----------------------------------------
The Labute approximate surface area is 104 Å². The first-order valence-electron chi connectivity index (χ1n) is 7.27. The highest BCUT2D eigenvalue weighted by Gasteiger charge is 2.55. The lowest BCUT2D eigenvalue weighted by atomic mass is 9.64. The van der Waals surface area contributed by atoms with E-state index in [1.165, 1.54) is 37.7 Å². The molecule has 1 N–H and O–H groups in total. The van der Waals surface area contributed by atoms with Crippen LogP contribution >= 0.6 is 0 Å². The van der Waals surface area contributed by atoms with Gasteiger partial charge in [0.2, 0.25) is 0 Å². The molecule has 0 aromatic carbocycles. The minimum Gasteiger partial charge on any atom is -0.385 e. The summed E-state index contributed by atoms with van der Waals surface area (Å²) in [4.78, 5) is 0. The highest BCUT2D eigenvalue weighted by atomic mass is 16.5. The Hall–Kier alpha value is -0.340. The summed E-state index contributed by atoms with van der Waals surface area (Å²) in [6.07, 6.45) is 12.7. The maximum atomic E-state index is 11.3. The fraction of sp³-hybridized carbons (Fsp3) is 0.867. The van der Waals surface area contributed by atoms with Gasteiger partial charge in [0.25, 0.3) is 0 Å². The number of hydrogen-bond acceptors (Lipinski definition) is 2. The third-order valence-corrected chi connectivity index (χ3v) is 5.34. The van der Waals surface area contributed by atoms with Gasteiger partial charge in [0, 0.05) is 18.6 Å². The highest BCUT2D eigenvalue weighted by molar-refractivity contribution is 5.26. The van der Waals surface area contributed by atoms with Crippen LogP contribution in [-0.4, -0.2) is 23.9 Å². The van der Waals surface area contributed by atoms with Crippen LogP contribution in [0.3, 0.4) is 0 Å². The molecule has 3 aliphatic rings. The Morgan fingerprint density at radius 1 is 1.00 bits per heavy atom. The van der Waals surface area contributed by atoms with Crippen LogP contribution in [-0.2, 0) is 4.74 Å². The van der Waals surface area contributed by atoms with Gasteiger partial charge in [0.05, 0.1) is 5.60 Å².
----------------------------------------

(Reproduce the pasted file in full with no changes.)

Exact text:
The Labute approximate surface area is 104 Å². The first-order valence-electron chi connectivity index (χ1n) is 7.27. The highest BCUT2D eigenvalue weighted by Gasteiger charge is 2.55. The lowest BCUT2D eigenvalue weighted by atomic mass is 9.64. The van der Waals surface area contributed by atoms with E-state index in [1.165, 1.54) is 37.7 Å². The molecule has 1 N–H and O–H groups in total. The van der Waals surface area contributed by atoms with Crippen LogP contribution >= 0.6 is 0 Å². The van der Waals surface area contributed by atoms with Gasteiger partial charge in [0.2, 0.25) is 0 Å². The molecule has 0 aromatic carbocycles. The minimum Gasteiger partial charge on any atom is -0.385 e. The summed E-state index contributed by atoms with van der Waals surface area (Å²) in [4.78, 5) is 0. The highest BCUT2D eigenvalue weighted by atomic mass is 16.5. The Hall–Kier alpha value is -0.340. The summed E-state index contributed by atoms with van der Waals surface area (Å²) in [6.07, 6.45) is 12.7. The maximum atomic E-state index is 11.3. The fraction of sp³-hybridized carbons (Fsp3) is 0.867. The van der Waals surface area contributed by atoms with Gasteiger partial charge in [0.25, 0.3) is 0 Å². The number of hydrogen-bond acceptors (Lipinski definition) is 2. The third-order valence-corrected chi connectivity index (χ3v) is 5.34. The van der Waals surface area contributed by atoms with Gasteiger partial charge in [0, 0.05) is 18.6 Å². The highest BCUT2D eigenvalue weighted by molar-refractivity contribution is 5.26. The van der Waals surface area contributed by atoms with Crippen LogP contribution in [-0.4, -0.2) is 23.9 Å². The van der Waals surface area contributed by atoms with Crippen LogP contribution in [0.3, 0.4) is 0 Å². The molecule has 3 aliphatic rings. The Morgan fingerprint density at radius 1 is 1.00 bits per heavy atom. The van der Waals surface area contributed by atoms with Crippen LogP contribution in [-0.2, 0) is 4.74 Å². The van der Waals surface area contributed by atoms with Gasteiger partial charge in [0.05, 0.1) is 5.60 Å².